What you need to know:
- There is no adverse judgement, only words of encouragement that you should reduce the water that you added into the meat stew from five litres to just a cupful for better results.
- It is a vibrant community and even the worst made meal that your pets would have a small problem consuming is applauded as a good attempt.
I'm an ardent follower of the Facebook group Let’s Cook Kenyan Meals.
It’s the advanced school of top chefs and culinary arts that we could not afford to attend, but whose local version is doing better than the best global institutes of culinary education.
The rules are simple.
Cook your meal, take a photo and post it in the groups page that has nearly two million members.
There is no adverse judgement, only words of encouragement that you should reduce the water that you added into the meat stew from five litres to just a cupful for better results.
It is a vibrant community and even the worst made meal that your pets would have a small problem consuming is applauded as a good attempt.
The members refer to each other as cousins, and even the meanest criticisms are taken with good cheer.
All culinary travesties are accommodated, including the watery stews that are served in village dowry ceremonies.
The plain mukimo that has been branded as the most unimaginative meal in the world is applauded as a healthy and well balanced diet.
The bachelors’ specialty of ugali and eggs gets multiple likes. A girl who posts rectangular shaped chapatis is lauded as wife material.
The group is not without its own share of drama and sideshows. Members have been caught with their pants down plagiarising other peoples photos and soliciting for credits.
Others go as far as snatching photos of gourmet meals from the internet and claiming them to be the work of their hands.
But such misdemeanours are taken with a light touch and the culprits are warned to improve their behaviour index.
I rarely prepare meals that I am proud of. I’m under no illusion that other people will be proud of my meals, therefore I have just remained a silent listener to the online cooking conversations. But I have not been like that all my life.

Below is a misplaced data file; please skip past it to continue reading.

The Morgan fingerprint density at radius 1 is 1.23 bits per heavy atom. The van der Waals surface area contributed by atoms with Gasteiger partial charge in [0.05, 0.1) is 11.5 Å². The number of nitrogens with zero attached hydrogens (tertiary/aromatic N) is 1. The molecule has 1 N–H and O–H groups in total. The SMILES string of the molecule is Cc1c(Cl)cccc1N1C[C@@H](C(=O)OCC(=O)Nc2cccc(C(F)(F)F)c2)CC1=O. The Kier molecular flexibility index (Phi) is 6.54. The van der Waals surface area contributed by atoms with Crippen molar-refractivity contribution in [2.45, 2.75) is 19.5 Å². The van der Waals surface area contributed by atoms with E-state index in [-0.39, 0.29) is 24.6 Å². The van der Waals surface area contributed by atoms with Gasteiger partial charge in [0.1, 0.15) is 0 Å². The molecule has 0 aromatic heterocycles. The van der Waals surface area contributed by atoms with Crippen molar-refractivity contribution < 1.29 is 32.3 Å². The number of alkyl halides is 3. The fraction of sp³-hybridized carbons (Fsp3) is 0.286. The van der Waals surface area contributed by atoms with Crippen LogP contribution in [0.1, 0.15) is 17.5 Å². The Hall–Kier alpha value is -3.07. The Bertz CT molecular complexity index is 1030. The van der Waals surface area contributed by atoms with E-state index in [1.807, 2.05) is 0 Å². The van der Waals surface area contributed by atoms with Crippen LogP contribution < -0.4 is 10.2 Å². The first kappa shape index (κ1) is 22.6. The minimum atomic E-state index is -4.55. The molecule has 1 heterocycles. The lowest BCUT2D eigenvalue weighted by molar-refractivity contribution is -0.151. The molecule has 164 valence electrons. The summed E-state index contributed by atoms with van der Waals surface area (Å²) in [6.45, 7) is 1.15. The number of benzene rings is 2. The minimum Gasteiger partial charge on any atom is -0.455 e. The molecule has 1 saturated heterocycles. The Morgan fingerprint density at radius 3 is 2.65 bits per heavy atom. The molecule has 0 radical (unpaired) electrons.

Unlike cows of nowadays that live in apartments with electricity and flushing toilets in a rearing system called zero grazing, cows of our times used to be taken to the bushes to hustle for their food and water.
That was the sole responsibility of young boys who had not tasted the knife and whose futures were yet to take definite shape.
In order to keep warm during the cold season, the boys invented a mobile warmer called kifoo in my local dialect.
It was made from the 2kg cooking fat tins and modified to resemble a charcoal jiko. It was fitted with a long steel handle to carry it around.
You could only get those 2kg tins from the dustbins of the super-rich village oligarchs who had access to the big supermarkets in Nairobi.
The improvised jiko used firewood as its chief source of fuel. There was a specialised way of swinging it above your head that made the fire more fierce than an incinerator as the fuel mixed with the oxygen rich air of the village. I suppose that was the birth of modern day turbo engines.
Because I had access to the rare 2kg tins, my kifoo was an engineering masterpiece. It had separate fuel and air intake systems, a preheater, superheater, flue gas collector and exhaust gas precipitator. I don’t have documented facts to these claims of engineering excellence, but then again I am the inventor and I am not entertaining any questions.
As opposed to the modern lazy machines that rotate naked chicken on the windows of popular chicken eateries in town for a whole day, a kifoo could cook a mature cockerel in a record ten minutes. It could also multi-task, meaning you could boil the meat at the top, roast maize by the side door, bury potatoes in the hot ash for slow roasting inside and still warm yourself.
A moment of silence to all the locusts, birds, ants and all other living creatures that perished under the hot fires of the kifoo. I particularly remember the day we attempted to boil the meat of a raven. After a full day of intense fire, the meat remained as hard as standard gauge railway. But I blamed the age of the raven for this failure, not on the specifications of the kifoo.
Wa Hellen detested my kifoo because in its wake, potatoes and green maize kept disappearing mysteriously from her farm.
After a long day of service, I would hide the gadget outside the homestead because she was likely to damage it or use the tin for other purposes like storing grains and eggs.
To all those engineers in NASA burning the midnight oil trying to make energy efficient burners and heaters, the expertise is domiciled in the deep and cold valleys of Matimbei village and it is absolutely free.